Quickpost: Converting TrueNAS Scale VMs to VMware ESXi

In my home lab I’ve used many different platforms over the years to host container and VM workloads, often I find I need to move VMs between different hypervisors. In this post I’ll detail the steps I used to move some virtual machines from TrueNAS Scale (which uses zVol storage for VM disks and KVM as a hypervisor to VMware ESXi).

TrueNAS Scale is an awesome homelab storage option, and one that I’ve come increasingly familiar with over the last year or so. The zVol devices it uses to store VM disks are actually genuine block devices, not simply files in a filesystem as is common with other VM storage (e.g. VMFS and NFS). So to move disks between platforms we need to convert from the zVol to a VMDK format disk that ESXi understands.

In my homelab I’m using TrueNAS as a NFS datastore on my ESXi hosts which simplifies this type of conversion as I can simply specify the NFS path as the destination for the converted disk. If you don’t have NFS-mounted storage from TrueNAS then you can run the conversion to any accessible disk share and then ‘upload’ the disk file to your VMware environment using the datastore browser.

You will need shell access to TrueNAS to run the following command, and write access to the path where the converted disk is to be created, in my homelab my VM volume is at the path /dev/zvol/ucs-ssd-int/VMs/dns01 and the NFS share is at /mnt/sata/nfs-cap-01, the command I run is therefore:

qemu-img convert -f raw /dev/zvol/ucs-ssd-int/VMs/dns01 \
  -O vmdk -o adapter_type=lsilogic,subformat=streamOptimized,compat6 \
  /mnt/sata/nfs-cap-01/dns01.vmdk -p

The parameters here are reasonably self-explanatory:

-f rawTells qemu-img that the source format is a ‘raw’ disk image (which will be retrieved from the TrueNAS zVol path given – in this example /dev/zvol/ucs-ssd-int/VMs/dns01).
-O vmdkTells qemu-img that we want to write out in VMDK disk format.
-o adapter_type…Specifies the destination disk adapter type, the streamOptimized creates ‘thin’ format VMDK disk files.
-pShows progress as the disk is being converted (optional) – I find this useful for large disks that can take significant time to convert

If your VM has multiple disks attached then the same command can be used to convert each of them (obviously change the output names for each disk so they don’t overwrite each other).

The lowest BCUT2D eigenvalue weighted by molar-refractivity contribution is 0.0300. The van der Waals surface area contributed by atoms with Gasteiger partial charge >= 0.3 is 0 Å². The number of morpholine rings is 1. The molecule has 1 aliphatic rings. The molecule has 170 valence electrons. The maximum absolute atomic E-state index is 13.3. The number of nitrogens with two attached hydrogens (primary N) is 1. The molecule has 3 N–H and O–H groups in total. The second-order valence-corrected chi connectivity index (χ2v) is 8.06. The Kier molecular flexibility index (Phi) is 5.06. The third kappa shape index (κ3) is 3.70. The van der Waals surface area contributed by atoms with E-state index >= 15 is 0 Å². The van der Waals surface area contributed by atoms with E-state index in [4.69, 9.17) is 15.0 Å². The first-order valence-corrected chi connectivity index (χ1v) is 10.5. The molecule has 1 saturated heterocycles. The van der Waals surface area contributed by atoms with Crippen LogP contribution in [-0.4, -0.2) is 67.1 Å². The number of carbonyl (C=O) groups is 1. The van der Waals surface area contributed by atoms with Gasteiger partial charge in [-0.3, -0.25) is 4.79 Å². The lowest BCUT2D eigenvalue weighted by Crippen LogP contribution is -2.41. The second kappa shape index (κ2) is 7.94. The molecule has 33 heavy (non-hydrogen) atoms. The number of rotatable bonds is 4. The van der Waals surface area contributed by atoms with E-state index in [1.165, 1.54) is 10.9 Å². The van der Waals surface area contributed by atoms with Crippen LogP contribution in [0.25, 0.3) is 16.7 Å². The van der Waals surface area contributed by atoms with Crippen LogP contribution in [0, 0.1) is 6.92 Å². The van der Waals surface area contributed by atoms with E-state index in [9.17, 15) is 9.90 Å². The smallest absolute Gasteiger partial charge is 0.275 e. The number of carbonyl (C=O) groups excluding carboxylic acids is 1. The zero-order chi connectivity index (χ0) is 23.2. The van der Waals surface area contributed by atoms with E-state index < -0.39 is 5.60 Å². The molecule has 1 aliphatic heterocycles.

Once the disk has been converted, the next step is to create a new ‘placeholder’ VM in vCenter (or on the ESXi host directly). One of the ‘gotchas’ here is to make sure that the VM boot mode is configured the same as the source VM (BIOS or UEFI) otherwise the new VM won’t boot. TrueNAS Scale tends to create UEFI boot mode VMs by default and VMware typically creates BIOS boot mode VMs so this can catch you out if not careful.

I tend to create the VM in vCenter, remove any disks set to be auto-created, and set the appropriate boot mode to match the source VM.

I can then (via the Datastore browser in vCenter) move the converted disk image into the folder created for the new VM and add the converted vmdk file as an existing disk to the VM.

If everything has worked, the VM can now be powered on and will boot up fine. Check the networking for the VM as often in these types of migrations (especially with Linux VMs) the device name of the network adapter can change which can mean IP addresses may not be applied correctly and will need to be updated for the ‘new’ network adapter. The same can also happen with bootloaders (e.g. grub on linux) with regards to disk device names so some additional work may be required to fix this up.

Next you can install VMware Tools (or open-vm-tools) in the guest OS after a successful migration (and remove any previous hypervisor assistance guest tools if installed).

Finally, if you have ‘autostart’ configured in TrueNAS for the ‘source’ VM then remember to turn that off or you could end up with two copies of the VM with the same IP address attempting to run at the same time which can lead to some very confusing issues.

As always, comments & feedback weldome,


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